MEMPHIS, TN (abc24.com) - Hispanic immigrants in the Mid-South will march through Mississippi presenting workshops on immigrant rights over the next month. Their "Walk Against Fear" started Sunday in Memphis.
Organizers say they want to spotlight legislative bills in the Mid-South that they believe attack civil rights.
"Basically we want to let everybody know that we don't agree with the racism that this country imposes," said organizer Patricio Gonzales. "What makes it very special is that it's literally a grass roots led event."
Gonzales is one of three young Hispanics organizing the Walk Against Fear that started March 11 at the National Civil Rights Museum and will end in Jackson, Mississippi.
Their targets are several legislative bills in Tennessee, Mississippi and Alabama that they say perpetrate civil rights violations against immigrants.
"We don't deserve this," Gonzales said. "We've given this country culture, we've given this country people, we've given this country work, and for that we're spit on and humiliated; we're harassed, we're made to feel like nothing. Right now many people are living in fear."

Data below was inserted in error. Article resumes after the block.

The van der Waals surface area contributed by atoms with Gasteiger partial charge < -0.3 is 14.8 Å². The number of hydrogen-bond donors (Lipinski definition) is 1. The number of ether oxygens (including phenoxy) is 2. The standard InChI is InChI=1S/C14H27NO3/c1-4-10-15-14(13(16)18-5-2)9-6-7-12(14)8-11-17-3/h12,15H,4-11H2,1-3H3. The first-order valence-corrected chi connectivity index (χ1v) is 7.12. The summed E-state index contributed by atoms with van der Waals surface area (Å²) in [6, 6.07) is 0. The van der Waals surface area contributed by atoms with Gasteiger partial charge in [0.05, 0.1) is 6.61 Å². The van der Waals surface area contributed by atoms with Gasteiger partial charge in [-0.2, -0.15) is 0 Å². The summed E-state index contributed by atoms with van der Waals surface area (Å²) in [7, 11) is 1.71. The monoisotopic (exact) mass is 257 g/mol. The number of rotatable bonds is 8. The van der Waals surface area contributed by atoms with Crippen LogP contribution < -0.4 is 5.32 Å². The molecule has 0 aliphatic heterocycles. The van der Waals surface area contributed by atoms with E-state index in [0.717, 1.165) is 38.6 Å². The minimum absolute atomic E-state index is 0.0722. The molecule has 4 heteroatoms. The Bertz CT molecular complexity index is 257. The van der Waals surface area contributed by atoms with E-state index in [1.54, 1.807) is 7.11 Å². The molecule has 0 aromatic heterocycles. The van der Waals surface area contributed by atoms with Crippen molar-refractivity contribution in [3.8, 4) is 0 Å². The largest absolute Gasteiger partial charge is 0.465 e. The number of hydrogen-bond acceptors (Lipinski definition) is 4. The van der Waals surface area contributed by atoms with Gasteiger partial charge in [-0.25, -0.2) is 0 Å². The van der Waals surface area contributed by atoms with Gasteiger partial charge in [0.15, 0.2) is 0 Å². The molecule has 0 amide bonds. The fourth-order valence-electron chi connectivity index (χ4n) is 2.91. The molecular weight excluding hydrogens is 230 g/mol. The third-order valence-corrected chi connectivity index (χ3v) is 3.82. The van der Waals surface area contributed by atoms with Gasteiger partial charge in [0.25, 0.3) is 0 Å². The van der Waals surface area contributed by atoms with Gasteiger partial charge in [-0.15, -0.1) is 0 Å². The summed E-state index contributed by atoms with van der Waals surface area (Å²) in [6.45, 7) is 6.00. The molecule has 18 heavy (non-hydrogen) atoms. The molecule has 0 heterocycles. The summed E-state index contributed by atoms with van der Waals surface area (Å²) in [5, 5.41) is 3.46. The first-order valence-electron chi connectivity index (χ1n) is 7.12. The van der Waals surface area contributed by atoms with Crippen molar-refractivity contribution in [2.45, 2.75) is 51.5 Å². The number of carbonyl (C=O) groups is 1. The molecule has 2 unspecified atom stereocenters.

To combat the fear, they've enlisted the help of a man who's seen it before, James Meredith, the first African American student at Ole Miss and a famed civil rights worker.
"I absolutely believe that this, what you're starting here today, has the opportunity to bring real change. Not the kind politicians have been talking about, but real change to the American scene," Meredith said to the group amid cheers.
At the heart of the Walk Against Fear is the concept of fairness.
"My friend, she's got papers but looks very indigenous. In Alabama she would be the one to be stopped because they're legalizing racial profiling," Gonzales stated.
Like all perceived injustices, there are personal roots. Gonzalez hasn't seen his mother for two years; she was forced to leave the country.
"Having to see your mother leave, and you have to wave at her and see her go through the terminal and you don't know when you're going to see her again, I want somebody to tell me how they feel when that happens to them."
The walk is scheduled to end April 7th in Jackson.